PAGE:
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Gus Van Sant's Trilogy
July 20, MOMA

KURTAIN CALL: A decade after his death, a new movie imagines the final days of Nirvana's elusive frontman

  • Van Sant's Own Private Biopic
    by Rob Nelson

  • Former 'Dawson's Creek' Star Tackles a Mythic Musician
    by Laura Sinagra

  • All Van Sant's Cowboys Get the Blues
    by Joshua Clover

  • Audio Guru Finds a Method for Cobain's Mumbles
    by Joshua Land

  • 'Last Days' Misses Out on Cobain's Populist Passion
    by Robert Christgau

  • Peril-Fraught Subgenre of the Rockstar Movie
    by Jessica Winter

  • April 1994 'Voice' Report on Cobain Suicide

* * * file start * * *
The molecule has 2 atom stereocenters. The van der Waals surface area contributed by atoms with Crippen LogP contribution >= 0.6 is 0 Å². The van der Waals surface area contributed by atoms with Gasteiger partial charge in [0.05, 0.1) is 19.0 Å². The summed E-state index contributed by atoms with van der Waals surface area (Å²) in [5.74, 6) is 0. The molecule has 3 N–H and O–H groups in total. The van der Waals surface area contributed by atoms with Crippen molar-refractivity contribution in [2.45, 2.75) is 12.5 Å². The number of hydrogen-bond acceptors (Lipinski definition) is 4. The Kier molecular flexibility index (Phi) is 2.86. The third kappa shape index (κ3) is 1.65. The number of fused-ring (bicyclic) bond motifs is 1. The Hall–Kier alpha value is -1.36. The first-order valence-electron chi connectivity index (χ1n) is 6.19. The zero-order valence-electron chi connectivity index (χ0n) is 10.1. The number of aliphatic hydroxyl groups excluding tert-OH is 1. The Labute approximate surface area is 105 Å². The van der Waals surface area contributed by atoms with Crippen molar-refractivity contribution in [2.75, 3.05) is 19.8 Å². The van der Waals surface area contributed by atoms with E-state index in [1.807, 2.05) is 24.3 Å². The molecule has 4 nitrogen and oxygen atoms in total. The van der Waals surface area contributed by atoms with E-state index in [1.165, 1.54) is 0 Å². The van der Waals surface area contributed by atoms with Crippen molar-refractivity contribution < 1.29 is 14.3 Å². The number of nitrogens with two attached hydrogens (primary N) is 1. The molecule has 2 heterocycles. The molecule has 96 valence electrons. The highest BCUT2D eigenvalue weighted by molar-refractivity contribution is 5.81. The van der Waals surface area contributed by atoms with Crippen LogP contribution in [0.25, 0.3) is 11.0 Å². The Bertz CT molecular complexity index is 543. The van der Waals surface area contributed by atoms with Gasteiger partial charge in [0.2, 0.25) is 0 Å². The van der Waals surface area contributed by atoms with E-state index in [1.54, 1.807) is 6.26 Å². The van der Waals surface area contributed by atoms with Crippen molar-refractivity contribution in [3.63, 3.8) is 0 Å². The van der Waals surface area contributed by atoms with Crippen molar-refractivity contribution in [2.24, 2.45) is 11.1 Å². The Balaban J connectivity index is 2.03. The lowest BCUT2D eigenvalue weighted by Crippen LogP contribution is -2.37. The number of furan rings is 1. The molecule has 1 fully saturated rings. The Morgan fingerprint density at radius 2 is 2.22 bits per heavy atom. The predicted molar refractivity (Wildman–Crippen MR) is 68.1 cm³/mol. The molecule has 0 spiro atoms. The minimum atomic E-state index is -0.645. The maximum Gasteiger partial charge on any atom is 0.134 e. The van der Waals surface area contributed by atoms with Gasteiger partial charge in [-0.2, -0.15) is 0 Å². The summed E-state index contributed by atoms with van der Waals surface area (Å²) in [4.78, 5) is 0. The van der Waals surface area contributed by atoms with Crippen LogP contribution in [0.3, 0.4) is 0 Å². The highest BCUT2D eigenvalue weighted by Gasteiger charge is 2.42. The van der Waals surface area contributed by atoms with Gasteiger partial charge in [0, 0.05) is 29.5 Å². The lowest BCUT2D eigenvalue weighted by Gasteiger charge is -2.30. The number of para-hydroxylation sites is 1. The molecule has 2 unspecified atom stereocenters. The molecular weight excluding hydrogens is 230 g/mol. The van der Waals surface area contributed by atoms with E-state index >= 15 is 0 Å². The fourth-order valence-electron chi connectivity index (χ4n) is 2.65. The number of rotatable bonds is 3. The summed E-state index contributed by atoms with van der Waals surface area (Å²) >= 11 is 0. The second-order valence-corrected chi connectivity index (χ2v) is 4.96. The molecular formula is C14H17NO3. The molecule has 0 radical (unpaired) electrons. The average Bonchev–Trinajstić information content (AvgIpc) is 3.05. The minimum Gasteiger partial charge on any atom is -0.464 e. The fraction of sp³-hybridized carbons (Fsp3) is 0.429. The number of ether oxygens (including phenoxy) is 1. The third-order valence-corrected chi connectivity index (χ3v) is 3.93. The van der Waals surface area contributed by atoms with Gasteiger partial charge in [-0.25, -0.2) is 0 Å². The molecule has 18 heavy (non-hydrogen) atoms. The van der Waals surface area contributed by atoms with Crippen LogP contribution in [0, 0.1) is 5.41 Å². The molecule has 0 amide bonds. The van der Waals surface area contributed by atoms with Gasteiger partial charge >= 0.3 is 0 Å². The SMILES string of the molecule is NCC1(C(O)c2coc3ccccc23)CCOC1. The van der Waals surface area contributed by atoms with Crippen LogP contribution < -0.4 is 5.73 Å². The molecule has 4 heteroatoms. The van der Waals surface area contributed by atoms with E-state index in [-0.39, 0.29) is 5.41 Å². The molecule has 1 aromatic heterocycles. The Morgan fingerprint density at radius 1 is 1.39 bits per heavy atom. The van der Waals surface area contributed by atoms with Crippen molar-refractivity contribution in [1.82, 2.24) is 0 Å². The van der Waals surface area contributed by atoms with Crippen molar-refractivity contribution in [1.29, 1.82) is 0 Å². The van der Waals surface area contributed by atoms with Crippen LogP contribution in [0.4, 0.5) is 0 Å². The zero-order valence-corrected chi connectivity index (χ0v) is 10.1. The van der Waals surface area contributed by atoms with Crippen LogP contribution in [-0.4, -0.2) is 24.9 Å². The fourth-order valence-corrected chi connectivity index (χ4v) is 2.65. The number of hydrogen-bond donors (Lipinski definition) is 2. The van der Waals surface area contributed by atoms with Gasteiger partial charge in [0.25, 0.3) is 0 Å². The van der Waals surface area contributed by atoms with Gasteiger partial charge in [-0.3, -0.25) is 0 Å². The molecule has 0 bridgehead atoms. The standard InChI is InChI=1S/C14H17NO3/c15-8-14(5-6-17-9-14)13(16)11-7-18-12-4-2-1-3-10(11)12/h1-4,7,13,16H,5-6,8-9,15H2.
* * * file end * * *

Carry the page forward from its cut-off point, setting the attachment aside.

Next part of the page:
by Ann Powers
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    To mark the release of Last Days, MOMA is screening Gus Van Sant's good-looking-corpse trilogy in its entirety. Shot in a semi-improvised style with a small crew, all three films are open-ended mysteries, radical attempts to mesh form and content with elastic manipulations of time and space. Gerry (2002), a road to nowhere that led the director out of a creative dead end, is a nightmare wilderness hike indebted to Béla Tarr, Chantal Akerman, and Andy Warhol. The Palme d'Or–winning Elephant (2003), like Gerry , watches spellbound as its protagonists walk—and walk and walk—toward a terrible fate, and draws on another set of influences: William Eggleston, Alan Clarke, and Frederick Wiseman. Last Days synthesizes the lessons of the first two into an organic aesthetic that is entirely Van Sant's own: It's the crowning achievement in the most remarkable career reinvention in modern movies.

     
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